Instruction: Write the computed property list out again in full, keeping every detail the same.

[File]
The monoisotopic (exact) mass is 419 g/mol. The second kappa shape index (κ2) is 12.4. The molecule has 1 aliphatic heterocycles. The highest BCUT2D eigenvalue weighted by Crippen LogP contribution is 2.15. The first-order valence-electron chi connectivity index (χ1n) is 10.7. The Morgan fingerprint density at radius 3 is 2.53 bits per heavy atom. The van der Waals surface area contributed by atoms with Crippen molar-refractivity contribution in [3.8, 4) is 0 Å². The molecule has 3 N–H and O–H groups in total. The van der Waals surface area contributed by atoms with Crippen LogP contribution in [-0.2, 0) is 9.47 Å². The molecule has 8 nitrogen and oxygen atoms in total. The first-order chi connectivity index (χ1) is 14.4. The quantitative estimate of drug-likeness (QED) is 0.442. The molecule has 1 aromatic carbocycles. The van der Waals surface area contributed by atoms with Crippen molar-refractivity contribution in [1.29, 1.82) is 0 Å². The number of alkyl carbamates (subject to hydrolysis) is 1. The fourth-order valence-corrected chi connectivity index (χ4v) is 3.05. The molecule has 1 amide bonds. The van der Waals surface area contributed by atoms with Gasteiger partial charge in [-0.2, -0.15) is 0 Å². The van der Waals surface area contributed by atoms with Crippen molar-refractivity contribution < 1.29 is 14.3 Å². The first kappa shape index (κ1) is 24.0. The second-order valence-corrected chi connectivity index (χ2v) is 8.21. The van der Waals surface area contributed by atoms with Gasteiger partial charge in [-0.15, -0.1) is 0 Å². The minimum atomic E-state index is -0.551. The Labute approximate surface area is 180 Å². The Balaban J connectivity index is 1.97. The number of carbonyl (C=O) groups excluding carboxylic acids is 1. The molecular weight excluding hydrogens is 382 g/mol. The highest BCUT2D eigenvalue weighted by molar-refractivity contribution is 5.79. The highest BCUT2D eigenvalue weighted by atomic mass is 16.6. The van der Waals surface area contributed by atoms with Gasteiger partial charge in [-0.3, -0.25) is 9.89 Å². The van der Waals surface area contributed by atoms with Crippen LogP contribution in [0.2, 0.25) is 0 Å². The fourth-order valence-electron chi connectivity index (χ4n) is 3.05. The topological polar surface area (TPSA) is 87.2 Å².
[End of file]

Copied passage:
The monoisotopic (exact) mass is 419 g/mol. The second kappa shape index (κ2) is 12.4. The molecule has 1 aliphatic heterocycles. The highest BCUT2D eigenvalue weighted by Crippen LogP contribution is 2.15. The first-order valence-electron chi connectivity index (χ1n) is 10.7. The Morgan fingerprint density at radius 3 is 2.53 bits per heavy atom. The van der Waals surface area contributed by atoms with Crippen molar-refractivity contribution in [3.8, 4) is 0 Å². The molecule has 3 N–H and O–H groups in total. The van der Waals surface area contributed by atoms with Crippen LogP contribution in [-0.2, 0) is 9.47 Å². The molecule has 8 nitrogen and oxygen atoms in total. The first-order chi connectivity index (χ1) is 14.4. The quantitative estimate of drug-likeness (QED) is 0.442. The molecule has 1 aromatic carbocycles. The van der Waals surface area contributed by atoms with Crippen molar-refractivity contribution in [1.29, 1.82) is 0 Å². The number of alkyl carbamates (subject to hydrolysis) is 1. The fourth-order valence-corrected chi connectivity index (χ4v) is 3.05. The molecule has 1 amide bonds. The van der Waals surface area contributed by atoms with Gasteiger partial charge in [-0.2, -0.15) is 0 Å². The van der Waals surface area contributed by atoms with Crippen molar-refractivity contribution < 1.29 is 14.3 Å². The first kappa shape index (κ1) is 24.0. The second-order valence-corrected chi connectivity index (χ2v) is 8.21. The van der Waals surface area contributed by atoms with Gasteiger partial charge in [-0.15, -0.1) is 0 Å². The minimum atomic E-state index is -0.551. The Labute approximate surface area is 180 Å². The Balaban J connectivity index is 1.97. The number of carbonyl (C=O) groups excluding carboxylic acids is 1. The molecular weight excluding hydrogens is 382 g/mol. The highest BCUT2D eigenvalue weighted by molar-refractivity contribution is 5.79. The highest BCUT2D eigenvalue weighted by atomic mass is 16.6. The van der Waals surface area contributed by atoms with Gasteiger partial charge in [-0.3, -0.25) is 9.89 Å². The van der Waals surface area contributed by atoms with Crippen LogP contribution in [0.2, 0.25) is 0 Å². The fourth-order valence-electron chi connectivity index (χ4n) is 3.05. The topological polar surface area (TPSA) is 87.2 Å².